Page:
2. Length: A minimum of 8 typewritten pages. Your paper may be longer and good research papers often exceed the minimum.

3. Secondary Sources: One of the first things a good scholar must do is become conversant with the primary and secondary sources related to her or his topic. You must have a thorough knowledge of your topic and be able to analyze specific details associated with it. You must also know what other scholars have said about the work in significant secondary sources. Successful research papers will reveal a sophisticated use of secondary scholarly materials and theoretical perspectives that help us to understand the meaning of a work in new or more precise ways. Keep in mind that secondary sources can include not only what scholars have said about these works but also can include theoretical ideas (think back to the theories and theorists you encountered in ENGL 3000) that can be applied to works from this era. So when you are considering sources, look beyond what writers have said about a particular work; look for ideas or concepts that can be applied as critical methods to the work or genre.

However, keep in mind that your research must do more than summarize what other scholars have said. This kind of “research” results in little more than a glorified book report and does nothing to advance our understanding as a community of scholars. To avoid this, it is best to establish your thesis or critical perspective prior to consulting secondary sources. After you have accomplished this, you can consult secondary sources and establish a dialogue with them to support your analysis.

You should incorporate a minimum of 6 outside sources into your paper, although excellent research papers often include significantly more. These should come from a variety of scholarly sources, such as books and academic journals, since these provide different kinds of critical information and scholarly perspectives. It is your responsibility to:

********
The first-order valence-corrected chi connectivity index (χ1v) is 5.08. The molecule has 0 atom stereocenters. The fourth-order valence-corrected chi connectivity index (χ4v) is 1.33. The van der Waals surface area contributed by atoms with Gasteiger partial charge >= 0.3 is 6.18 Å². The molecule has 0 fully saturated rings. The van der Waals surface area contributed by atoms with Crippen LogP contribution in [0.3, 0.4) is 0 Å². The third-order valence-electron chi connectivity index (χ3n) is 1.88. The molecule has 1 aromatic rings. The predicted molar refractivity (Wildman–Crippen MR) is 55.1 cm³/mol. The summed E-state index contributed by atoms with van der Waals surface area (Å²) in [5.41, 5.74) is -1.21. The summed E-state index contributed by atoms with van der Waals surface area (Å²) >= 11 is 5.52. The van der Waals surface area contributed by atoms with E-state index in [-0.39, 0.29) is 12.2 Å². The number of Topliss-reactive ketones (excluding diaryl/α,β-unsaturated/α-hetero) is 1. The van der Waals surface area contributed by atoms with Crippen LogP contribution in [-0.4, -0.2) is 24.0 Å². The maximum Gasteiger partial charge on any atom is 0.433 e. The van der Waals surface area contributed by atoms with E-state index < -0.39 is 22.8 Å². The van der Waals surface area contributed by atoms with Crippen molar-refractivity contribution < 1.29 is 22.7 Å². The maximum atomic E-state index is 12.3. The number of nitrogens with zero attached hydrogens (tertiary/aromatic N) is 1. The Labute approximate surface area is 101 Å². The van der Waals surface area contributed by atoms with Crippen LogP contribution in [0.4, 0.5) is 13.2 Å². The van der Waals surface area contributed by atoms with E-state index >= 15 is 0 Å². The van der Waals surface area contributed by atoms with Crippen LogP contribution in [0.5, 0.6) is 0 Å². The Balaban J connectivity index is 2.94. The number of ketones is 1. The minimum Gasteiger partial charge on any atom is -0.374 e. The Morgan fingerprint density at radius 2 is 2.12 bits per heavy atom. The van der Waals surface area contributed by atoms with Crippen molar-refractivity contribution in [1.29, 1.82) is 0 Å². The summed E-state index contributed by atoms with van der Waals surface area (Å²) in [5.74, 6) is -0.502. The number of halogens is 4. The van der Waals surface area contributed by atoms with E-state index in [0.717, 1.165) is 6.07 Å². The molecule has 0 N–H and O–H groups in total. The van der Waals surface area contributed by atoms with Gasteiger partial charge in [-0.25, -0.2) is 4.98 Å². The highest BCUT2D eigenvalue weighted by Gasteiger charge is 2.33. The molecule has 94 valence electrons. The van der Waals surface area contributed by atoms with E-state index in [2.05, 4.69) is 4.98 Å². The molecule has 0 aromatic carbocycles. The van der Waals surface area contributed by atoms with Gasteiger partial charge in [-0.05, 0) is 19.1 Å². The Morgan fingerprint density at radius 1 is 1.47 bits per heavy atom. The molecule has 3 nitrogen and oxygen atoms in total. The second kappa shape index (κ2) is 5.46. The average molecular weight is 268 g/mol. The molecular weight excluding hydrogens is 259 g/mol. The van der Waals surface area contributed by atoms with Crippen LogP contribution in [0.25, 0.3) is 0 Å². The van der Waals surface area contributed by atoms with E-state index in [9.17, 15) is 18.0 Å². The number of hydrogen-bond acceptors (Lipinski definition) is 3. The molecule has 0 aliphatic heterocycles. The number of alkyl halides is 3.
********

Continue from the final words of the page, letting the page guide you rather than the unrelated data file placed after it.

1) read secondary material in a way that critically evaluates its scholarly value (if you use questionable materials, it will diminish the quality of your paper);

2) incorporate secondary material into your paper effectively;

3) use a variety of scholarly sources.

If you have questions about what secondary sources are acceptable, please see with me. You will be held accountable for the quality of the sources that you use.

Secondary Sources—Guidelines

·  A minimum of 6 sources from a variety of scholarly venues;

·  At least two sources from different books;

·  At least two sources from different articles in scholarly journals (these can be found in the library or from online academic journals from JSTOR, etc.);

·  NO MORE than two Internet sources can count toward your minimum of 6 sources (unless these are web sites for on-line scholarly journals--see above). PLEASE evaluate the reliability of web-site sources very carefully;

·  While you must list them in your works cited page, please note that encyclopedias, dictionaries, and other basic reference or general background sources are not adequate enough to count as secondary sources.

4. Format: Information on the format for the research essay can be found in the MLA Handbook for Writers of Research Papers. Quotations and ideas taken from primary and secondary sources (including internet sources) must be documented using the MLA system of internal documentation.  Information on how to document sources, how to cite quotations, and how to prepare a works cited page can be found in MLA. Papers will be marked down if they are not correctly formatted according to MLA guidelines, so pay special attention to this when working on the final revisions to your paper.